The Guttering Promise of Public Education

U.C. Berkeley Department of Geography Commencement, May 16, 2009

And so you students go forth, simultaneously enlightened by your teachers and at the same time burdened by debt from your experience at what the University of California’s PR Department still calls the world’s greatest PUBLIC university. This debt is something that many of you will share with your parents, so consider it a familial bond like your DNA. As you know, it’s going up almost 10% next year, the seventh rise in almost that many years, so as heavy as your burden may seem, console yourselves that you are escaping now since those who come after you will pay ever more for what was free to me when I came to Berkeley as an undergraduate over forty years ago.  Think positive: Concentrate on the added earning power your diploma will give you so that you can pay for your kids to come here, if you can afford kids.

The Governor, University president and the regents will tell you that they have no choice and that they feel your pain: state support for the PUBLIC university continues to shrink in good times and bad. The Regents heard a report last year predicting that if state support continues to decline, tuition will have to rise to $18,000 in a few years, twice what it is now. They want you to believe that the decline in state support is an ineluctable force, like the law of gravity. Resistance is not only futile, it is virtually unthinkable except for a few rude and immature students and staff who disrupt regents’ meetings and occupy their offices.

So it’s not surprising that support for humanities and social sciences like Geography continues to wither, since these are the disciplines that at their best not only try to teach critical thinking and values, but add to your knowledge the dimension of time as well as space. Time is dangerous since it stokes memory which is essential for building a civilization. Humanities and social sciences are not big profit centers like business, law, bioengineering, and intercollegiate sports. You’re told that there is nothing to be done, since we are living in hard times.

My parents lived in hard times, too. It was called the Great Depression and may soon be called the First Great Depression, like the First World War after we had another one. At the bottom of the Depression in 1933, the governor proposed slashing the university’s budget. U.C’.s revered  President did not simply parrot the governor at that time, however. Robert Gordon Sproul called the governor’s position “a facile panacea.” He mounted the bully pulpit of San Francisco’s prestigious Commonwealth Club to voice his opposition in these words:

When a nation ceases to encourage and support its universities, it ceases to be a first-rate power. When a state prunes too severely the intellectual life at the top, it produces increasing poverty and despair at the bottom.

Now that was a public servant, as well as an educator. There was not a gulf then between the president’s near million-dollar compensation package and a staff and teaching assistants that qualified for welfare. But that was also very different time, a time about which I’ve become interested for what it can teach us about how we can escape the increasing poverty and despair at the bottom in our own time.  Memory is for learning, which makes it dangerous.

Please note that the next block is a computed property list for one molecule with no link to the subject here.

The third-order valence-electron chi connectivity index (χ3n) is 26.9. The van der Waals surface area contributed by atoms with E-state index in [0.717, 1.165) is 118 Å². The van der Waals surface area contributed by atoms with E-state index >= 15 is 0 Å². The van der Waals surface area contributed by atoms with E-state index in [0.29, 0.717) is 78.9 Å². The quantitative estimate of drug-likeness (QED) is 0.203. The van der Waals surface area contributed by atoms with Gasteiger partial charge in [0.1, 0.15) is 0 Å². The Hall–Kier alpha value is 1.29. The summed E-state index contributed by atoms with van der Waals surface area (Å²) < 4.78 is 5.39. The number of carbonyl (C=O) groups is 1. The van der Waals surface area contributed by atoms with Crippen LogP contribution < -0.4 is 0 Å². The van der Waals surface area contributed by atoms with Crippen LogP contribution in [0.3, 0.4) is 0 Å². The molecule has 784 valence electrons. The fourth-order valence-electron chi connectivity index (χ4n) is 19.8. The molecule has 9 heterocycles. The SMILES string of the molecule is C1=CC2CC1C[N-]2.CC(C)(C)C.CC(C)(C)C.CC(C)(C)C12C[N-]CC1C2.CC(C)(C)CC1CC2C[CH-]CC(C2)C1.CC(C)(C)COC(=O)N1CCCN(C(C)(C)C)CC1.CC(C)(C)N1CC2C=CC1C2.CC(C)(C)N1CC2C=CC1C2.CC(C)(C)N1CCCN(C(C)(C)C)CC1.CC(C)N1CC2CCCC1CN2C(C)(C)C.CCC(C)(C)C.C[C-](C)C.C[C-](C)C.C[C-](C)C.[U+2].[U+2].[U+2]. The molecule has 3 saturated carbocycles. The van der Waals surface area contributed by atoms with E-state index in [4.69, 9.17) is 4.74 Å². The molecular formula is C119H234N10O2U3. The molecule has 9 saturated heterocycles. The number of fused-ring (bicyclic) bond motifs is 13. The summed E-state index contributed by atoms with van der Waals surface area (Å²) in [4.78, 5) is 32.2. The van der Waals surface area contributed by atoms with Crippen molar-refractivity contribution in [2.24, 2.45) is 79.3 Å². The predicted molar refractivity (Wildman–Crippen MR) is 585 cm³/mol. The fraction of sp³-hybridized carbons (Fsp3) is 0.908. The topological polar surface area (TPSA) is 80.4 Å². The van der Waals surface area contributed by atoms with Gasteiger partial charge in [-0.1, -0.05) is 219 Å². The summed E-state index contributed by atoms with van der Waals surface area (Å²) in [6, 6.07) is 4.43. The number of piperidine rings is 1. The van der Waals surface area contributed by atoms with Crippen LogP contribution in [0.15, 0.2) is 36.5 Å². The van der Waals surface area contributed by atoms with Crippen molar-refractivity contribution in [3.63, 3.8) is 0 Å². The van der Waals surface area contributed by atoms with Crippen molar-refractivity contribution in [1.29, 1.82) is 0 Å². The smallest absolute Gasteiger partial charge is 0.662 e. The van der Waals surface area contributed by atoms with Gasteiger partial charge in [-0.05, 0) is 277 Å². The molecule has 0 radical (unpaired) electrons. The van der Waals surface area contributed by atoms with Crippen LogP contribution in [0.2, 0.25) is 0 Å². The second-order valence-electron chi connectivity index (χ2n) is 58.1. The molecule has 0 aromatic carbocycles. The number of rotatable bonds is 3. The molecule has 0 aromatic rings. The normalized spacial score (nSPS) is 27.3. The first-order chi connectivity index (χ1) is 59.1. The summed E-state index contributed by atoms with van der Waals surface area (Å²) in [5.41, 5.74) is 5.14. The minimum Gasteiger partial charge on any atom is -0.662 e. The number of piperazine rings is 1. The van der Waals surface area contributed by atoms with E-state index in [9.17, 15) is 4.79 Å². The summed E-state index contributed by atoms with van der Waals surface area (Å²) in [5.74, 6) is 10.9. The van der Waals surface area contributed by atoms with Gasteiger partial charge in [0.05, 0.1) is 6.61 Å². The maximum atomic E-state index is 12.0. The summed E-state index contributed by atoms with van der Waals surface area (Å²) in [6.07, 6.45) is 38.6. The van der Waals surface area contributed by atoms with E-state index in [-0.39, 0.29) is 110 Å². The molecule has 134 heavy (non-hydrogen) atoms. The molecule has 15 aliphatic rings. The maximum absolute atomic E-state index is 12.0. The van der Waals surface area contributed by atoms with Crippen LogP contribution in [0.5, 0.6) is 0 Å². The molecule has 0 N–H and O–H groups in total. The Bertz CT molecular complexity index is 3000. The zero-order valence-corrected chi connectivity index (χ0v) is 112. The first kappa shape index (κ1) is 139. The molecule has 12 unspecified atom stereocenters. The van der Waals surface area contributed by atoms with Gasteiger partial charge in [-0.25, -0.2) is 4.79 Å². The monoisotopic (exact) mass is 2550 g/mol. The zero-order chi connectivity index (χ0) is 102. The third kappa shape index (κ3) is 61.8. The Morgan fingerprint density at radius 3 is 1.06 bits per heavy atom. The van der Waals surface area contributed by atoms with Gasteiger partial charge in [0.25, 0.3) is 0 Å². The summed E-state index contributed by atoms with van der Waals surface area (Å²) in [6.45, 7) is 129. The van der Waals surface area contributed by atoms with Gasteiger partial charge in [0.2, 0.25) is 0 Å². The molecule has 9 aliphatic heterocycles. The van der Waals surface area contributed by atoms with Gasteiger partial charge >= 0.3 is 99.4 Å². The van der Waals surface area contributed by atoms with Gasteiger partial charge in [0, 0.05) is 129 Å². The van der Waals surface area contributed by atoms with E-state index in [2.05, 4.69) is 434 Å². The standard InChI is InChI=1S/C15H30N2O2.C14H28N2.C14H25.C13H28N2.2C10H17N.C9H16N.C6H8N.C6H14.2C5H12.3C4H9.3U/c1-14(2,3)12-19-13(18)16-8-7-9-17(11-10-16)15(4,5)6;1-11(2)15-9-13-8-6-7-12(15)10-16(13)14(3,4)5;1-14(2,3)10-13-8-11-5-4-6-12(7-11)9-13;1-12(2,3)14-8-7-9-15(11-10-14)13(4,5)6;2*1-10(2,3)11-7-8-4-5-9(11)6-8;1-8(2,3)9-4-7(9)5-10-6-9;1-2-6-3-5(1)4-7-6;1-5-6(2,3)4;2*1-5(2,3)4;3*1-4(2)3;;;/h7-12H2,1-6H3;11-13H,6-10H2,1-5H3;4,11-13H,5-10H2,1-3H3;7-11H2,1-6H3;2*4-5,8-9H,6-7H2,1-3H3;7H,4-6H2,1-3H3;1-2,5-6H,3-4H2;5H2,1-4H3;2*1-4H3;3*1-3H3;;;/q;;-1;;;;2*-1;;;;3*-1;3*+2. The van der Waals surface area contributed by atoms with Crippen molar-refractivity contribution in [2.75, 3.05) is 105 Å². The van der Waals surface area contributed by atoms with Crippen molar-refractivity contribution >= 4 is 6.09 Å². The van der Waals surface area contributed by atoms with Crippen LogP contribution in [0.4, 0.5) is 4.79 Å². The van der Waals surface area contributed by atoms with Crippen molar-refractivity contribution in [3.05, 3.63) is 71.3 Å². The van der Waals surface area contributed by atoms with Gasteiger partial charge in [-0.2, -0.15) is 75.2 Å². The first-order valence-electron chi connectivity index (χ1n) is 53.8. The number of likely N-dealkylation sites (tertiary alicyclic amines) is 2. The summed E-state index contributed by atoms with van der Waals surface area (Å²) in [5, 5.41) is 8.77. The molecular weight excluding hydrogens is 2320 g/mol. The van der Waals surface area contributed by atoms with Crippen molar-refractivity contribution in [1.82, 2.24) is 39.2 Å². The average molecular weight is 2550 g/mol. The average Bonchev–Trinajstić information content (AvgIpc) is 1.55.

Many of you probably wonder what I do in my office hunched over my laptop and surrounded with all that Roosevelt stuff.  I’m working with others on an archaeological dig of a lost civilization that our parents and grandparents built in about seven years of far harder times than our own. I do this partly in order to save myself from the pain I experience looking at California’s — and the world’s — deteriorating environment. I did not want to believe Margaret Thatcher’s unilobar mantra that “There is no alternative” to a constant shrinking of the public domain. In different words but with the same thought, California governors and university presidents have been parroting that line for about thirty years: there is no alternative to constant tuition hikes and service cuts, and no new campuses; there is no alternative except to borrow and gamble more. 

Here I’d like to say that one of my favorite movies is The Golden Compass since it posits a multiplicity of universes parallel to our own.

At least one alternative universe is all around us, but we don’t see it. It’s the enormous legacy of public works created by New Deal agencies in only a few brief years that we in California’s Living New Deal project are inventorying and mapping for the first time. Roosevelt’s critics say that his New Deal was a waste of money that only prolonged the Depression, but our research and maps are proving them wrong. By putting millions of Americans to work doing everything from laying sewers and running WPA health clinics to painting murals and planting forests, these public works began to lift the economy out of the last Great Depression. Moreover, we all use and rely upon those public works without knowing we are doing so — they have immeasurably improved the lives of generations of Americans who have no idea of the broad shoulders on which we all stand.